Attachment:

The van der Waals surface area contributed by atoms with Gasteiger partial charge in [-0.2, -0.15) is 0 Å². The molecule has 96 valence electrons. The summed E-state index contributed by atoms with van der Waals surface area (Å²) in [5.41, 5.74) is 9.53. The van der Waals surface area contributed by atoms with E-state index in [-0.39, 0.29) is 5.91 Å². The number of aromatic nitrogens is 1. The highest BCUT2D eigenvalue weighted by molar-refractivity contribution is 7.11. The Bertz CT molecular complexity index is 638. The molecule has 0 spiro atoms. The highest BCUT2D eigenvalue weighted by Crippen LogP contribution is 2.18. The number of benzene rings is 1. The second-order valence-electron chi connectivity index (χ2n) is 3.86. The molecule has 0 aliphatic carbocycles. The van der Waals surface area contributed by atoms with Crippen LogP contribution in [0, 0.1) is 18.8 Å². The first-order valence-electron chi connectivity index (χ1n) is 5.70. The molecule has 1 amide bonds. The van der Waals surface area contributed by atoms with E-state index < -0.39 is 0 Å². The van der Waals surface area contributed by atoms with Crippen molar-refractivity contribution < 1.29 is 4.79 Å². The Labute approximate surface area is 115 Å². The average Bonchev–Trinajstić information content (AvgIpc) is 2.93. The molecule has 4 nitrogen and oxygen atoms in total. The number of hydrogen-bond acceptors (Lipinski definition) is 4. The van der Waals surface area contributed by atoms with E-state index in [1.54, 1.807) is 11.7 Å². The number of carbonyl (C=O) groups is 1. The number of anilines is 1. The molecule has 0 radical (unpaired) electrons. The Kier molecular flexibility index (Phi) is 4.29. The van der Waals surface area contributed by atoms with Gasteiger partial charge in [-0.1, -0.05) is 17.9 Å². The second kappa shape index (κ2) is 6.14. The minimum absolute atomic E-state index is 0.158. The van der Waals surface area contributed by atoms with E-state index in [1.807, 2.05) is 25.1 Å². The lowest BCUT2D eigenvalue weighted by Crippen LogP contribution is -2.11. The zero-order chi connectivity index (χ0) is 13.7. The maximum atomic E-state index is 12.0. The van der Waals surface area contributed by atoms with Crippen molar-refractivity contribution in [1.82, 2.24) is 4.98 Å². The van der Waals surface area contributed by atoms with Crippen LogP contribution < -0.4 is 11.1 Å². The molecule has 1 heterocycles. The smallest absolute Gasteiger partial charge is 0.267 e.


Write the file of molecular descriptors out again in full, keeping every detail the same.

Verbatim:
The van der Waals surface area contributed by atoms with Gasteiger partial charge in [-0.2, -0.15) is 0 Å². The molecule has 96 valence electrons. The summed E-state index contributed by atoms with van der Waals surface area (Å²) in [5.41, 5.74) is 9.53. The van der Waals surface area contributed by atoms with E-state index in [-0.39, 0.29) is 5.91 Å². The number of aromatic nitrogens is 1. The highest BCUT2D eigenvalue weighted by molar-refractivity contribution is 7.11. The Bertz CT molecular complexity index is 638. The molecule has 0 spiro atoms. The highest BCUT2D eigenvalue weighted by Crippen LogP contribution is 2.18. The number of benzene rings is 1. The second-order valence-electron chi connectivity index (χ2n) is 3.86. The molecule has 0 aliphatic carbocycles. The van der Waals surface area contributed by atoms with Crippen LogP contribution in [0, 0.1) is 18.8 Å². The first-order valence-electron chi connectivity index (χ1n) is 5.70. The molecule has 1 amide bonds. The van der Waals surface area contributed by atoms with E-state index < -0.39 is 0 Å². The van der Waals surface area contributed by atoms with Crippen molar-refractivity contribution < 1.29 is 4.79 Å². The Labute approximate surface area is 115 Å². The average Bonchev–Trinajstić information content (AvgIpc) is 2.93. The molecule has 4 nitrogen and oxygen atoms in total. The number of hydrogen-bond acceptors (Lipinski definition) is 4. The van der Waals surface area contributed by atoms with E-state index in [1.54, 1.807) is 11.7 Å². The number of carbonyl (C=O) groups is 1. The number of anilines is 1. The molecule has 0 radical (unpaired) electrons. The Kier molecular flexibility index (Phi) is 4.29. The van der Waals surface area contributed by atoms with Gasteiger partial charge in [-0.1, -0.05) is 17.9 Å². The second kappa shape index (κ2) is 6.14. The minimum absolute atomic E-state index is 0.158. The van der Waals surface area contributed by atoms with E-state index in [1.807, 2.05) is 25.1 Å². The lowest BCUT2D eigenvalue weighted by Crippen LogP contribution is -2.11. The zero-order chi connectivity index (χ0) is 13.7. The maximum atomic E-state index is 12.0. The van der Waals surface area contributed by atoms with Crippen molar-refractivity contribution in [1.82, 2.24) is 4.98 Å². The van der Waals surface area contributed by atoms with Crippen LogP contribution < -0.4 is 11.1 Å². The molecule has 1 heterocycles. The smallest absolute Gasteiger partial charge is 0.267 e.